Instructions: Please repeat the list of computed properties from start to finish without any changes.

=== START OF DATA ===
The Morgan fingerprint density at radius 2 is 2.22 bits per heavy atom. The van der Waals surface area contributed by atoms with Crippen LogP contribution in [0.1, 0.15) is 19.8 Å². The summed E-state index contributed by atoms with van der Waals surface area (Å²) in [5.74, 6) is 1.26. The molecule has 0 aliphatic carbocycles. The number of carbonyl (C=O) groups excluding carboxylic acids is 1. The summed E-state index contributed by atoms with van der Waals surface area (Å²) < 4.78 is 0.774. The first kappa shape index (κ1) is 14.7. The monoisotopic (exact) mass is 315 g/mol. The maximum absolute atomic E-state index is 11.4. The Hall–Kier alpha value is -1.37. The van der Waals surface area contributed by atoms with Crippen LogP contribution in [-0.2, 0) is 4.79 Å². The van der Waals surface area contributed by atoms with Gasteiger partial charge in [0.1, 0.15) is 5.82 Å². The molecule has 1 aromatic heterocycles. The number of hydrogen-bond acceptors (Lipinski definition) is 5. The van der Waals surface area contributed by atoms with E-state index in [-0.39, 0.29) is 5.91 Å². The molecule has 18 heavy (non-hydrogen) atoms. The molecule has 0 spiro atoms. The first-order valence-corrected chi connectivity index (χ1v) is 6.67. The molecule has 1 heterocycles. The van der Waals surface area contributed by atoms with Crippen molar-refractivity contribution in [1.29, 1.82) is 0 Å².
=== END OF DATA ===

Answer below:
The Morgan fingerprint density at radius 2 is 2.22 bits per heavy atom. The van der Waals surface area contributed by atoms with Crippen LogP contribution in [0.1, 0.15) is 19.8 Å². The summed E-state index contributed by atoms with van der Waals surface area (Å²) in [5.74, 6) is 1.26. The molecule has 0 aliphatic carbocycles. The number of carbonyl (C=O) groups excluding carboxylic acids is 1. The summed E-state index contributed by atoms with van der Waals surface area (Å²) < 4.78 is 0.774. The first kappa shape index (κ1) is 14.7. The monoisotopic (exact) mass is 315 g/mol. The maximum absolute atomic E-state index is 11.4. The Hall–Kier alpha value is -1.37. The van der Waals surface area contributed by atoms with Crippen LogP contribution in [-0.2, 0) is 4.79 Å². The van der Waals surface area contributed by atoms with Gasteiger partial charge in [0.1, 0.15) is 5.82 Å². The molecule has 1 aromatic heterocycles. The number of hydrogen-bond acceptors (Lipinski definition) is 5. The van der Waals surface area contributed by atoms with E-state index in [-0.39, 0.29) is 5.91 Å². The molecule has 18 heavy (non-hydrogen) atoms. The molecule has 0 spiro atoms. The first-order valence-corrected chi connectivity index (χ1v) is 6.67. The molecule has 1 heterocycles. The van der Waals surface area contributed by atoms with Crippen molar-refractivity contribution in [1.29, 1.82) is 0 Å².